The business opened at 8 in the morning, although my dad was usually there earlier to check on the crops or meet workers who would be picking the flowers or vegetables. My mom split her time between home and the flower shop, picking us up after school and taking us to the shop when we were too young to be home alone. Large storage cabinets became nooks for taking a nap or reading a book when we were little. As we got older, the weekends and holidays were times for the whole family to pitch in. We learned to make bows out of ribbon, wire flowers for corsages and nosegays, and design holiday arrangements. We bagged the wedding bouquets and tagged flowers for delivery. The shop closed at 5, but during a busy holiday time like Valentine’s Day, we would be there until 10 or 11 at night, prepping for the next day. We would wait on customers, count out change, answer the phone, and take orders.
Just a few miles away, downtown Phoenix was becoming modern, with high-rise buildings, wide streets, and a new freeway, Interstate 10. Growth was spurred by new technology, air conditioning, and tourism. But throughout the 1960s and ’70s Baseline Road changed very little. Cars inched along the two lanes on weekends as drivers slowed and rolled down their windows to smell the flowers. Visitors would pull over to the side of the road, stand next to the fields, and take pictures. “Regulars” returned every year to buy their vegetable and flowering kale seeds from the different stands. The local newspaper ran a photo every March depicting children of the farming families standing in the fields to proclaim: “Spring is here!”
All of the flower garden families exchanged tips and helped each other out, sharing equipment and sometimes bartering for items they needed. The farms also created relationships between the Japanese-American families and the Mexican-American and Yaqui Indian families in the nearby township of Guadalupe. Some of the Guadalupe residents picked and bunched flowers or sold vegetables and flowers at the sheds. The farms could not have survived without their labor and support.
The Japanese-American farmers slowly sold their land as children chose to go off to college rather than stay and work the fields. But they were good stewards of the land, preserving a part of Phoenix from developing too quickly and creating a landmark in a city struggling to find an identity. Fittingly, the last family to stop farming flowers was also the first to do so, the Kishiyamas. In 2016, a small monument to the flower gardens and the legacy that the Kishiyamas started will be installed on a corner of the land where their flower stand once stood.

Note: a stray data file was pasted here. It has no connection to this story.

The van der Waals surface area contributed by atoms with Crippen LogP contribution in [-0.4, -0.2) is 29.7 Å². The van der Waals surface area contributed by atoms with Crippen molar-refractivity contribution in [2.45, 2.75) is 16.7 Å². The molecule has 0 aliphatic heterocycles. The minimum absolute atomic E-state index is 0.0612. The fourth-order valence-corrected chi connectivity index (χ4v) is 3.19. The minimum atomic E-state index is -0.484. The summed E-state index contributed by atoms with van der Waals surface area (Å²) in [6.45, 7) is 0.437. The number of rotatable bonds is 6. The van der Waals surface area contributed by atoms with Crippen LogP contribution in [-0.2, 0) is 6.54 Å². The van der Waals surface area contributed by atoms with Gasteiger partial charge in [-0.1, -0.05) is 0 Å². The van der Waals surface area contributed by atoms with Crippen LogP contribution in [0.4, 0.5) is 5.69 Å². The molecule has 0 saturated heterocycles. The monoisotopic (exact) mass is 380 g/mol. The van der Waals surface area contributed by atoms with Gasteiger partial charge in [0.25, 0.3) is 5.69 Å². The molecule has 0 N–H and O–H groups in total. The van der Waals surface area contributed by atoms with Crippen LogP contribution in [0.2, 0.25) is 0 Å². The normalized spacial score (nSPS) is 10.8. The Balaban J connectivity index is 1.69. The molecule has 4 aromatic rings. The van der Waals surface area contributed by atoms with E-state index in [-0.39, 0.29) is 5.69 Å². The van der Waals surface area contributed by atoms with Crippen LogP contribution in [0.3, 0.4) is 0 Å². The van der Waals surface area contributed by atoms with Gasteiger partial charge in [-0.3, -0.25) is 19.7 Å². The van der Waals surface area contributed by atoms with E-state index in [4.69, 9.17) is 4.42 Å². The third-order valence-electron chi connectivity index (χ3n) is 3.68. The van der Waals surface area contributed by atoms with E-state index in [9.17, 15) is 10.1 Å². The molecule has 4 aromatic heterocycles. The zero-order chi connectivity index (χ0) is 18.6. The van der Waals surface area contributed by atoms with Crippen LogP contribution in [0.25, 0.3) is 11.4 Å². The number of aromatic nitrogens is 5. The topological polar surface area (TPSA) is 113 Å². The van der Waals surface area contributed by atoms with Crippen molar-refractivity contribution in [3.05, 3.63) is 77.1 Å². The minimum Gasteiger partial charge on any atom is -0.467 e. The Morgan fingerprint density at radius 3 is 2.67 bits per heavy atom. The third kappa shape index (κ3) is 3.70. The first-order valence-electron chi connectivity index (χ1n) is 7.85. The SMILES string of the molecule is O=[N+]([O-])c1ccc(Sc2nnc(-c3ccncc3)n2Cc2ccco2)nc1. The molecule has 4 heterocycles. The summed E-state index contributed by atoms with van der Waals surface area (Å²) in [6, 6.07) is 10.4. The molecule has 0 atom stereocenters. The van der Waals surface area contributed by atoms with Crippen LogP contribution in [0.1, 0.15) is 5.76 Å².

Baseline Road today is a four-lane highway, with apartment buildings, housing developments, and shopping centers where farms used to be. My family’s flower shop remains, but the fields were sold to a home developer in 2005—by that time, most of the children of the flower farmers, including me, were grown and had left to pursue their own careers. It’s now more cost-effective to buy flowers than grow them. But my 92-year-old dad still opens the doors of the shop each day to sell carnations, roses, sunflowers, mums, orchids, and other varieties that are shipped in from California and South America. The pagoda tower was destroyed in a fire years ago, but a photo of what the shop used to look like hangs on a wall.
Many customers at the shop today don’t know the history of the Japanese-Americans in south Phoenix, but every once in a while someone will stop in to reminisce and share a memory of the gardens and the farmers who turned rocks and dirt into a destination spot. In Japanese, we call this feeling natsukashi—“sweet memories.”
is an associate professor in Asian Pacific American Studies at Arizona State University and a native Arizonan.
Primary editor: Siobhan Phillips. Secondary editor: Jia-Rui Cook.
*Photos courtesy of Kathy Nakagawa.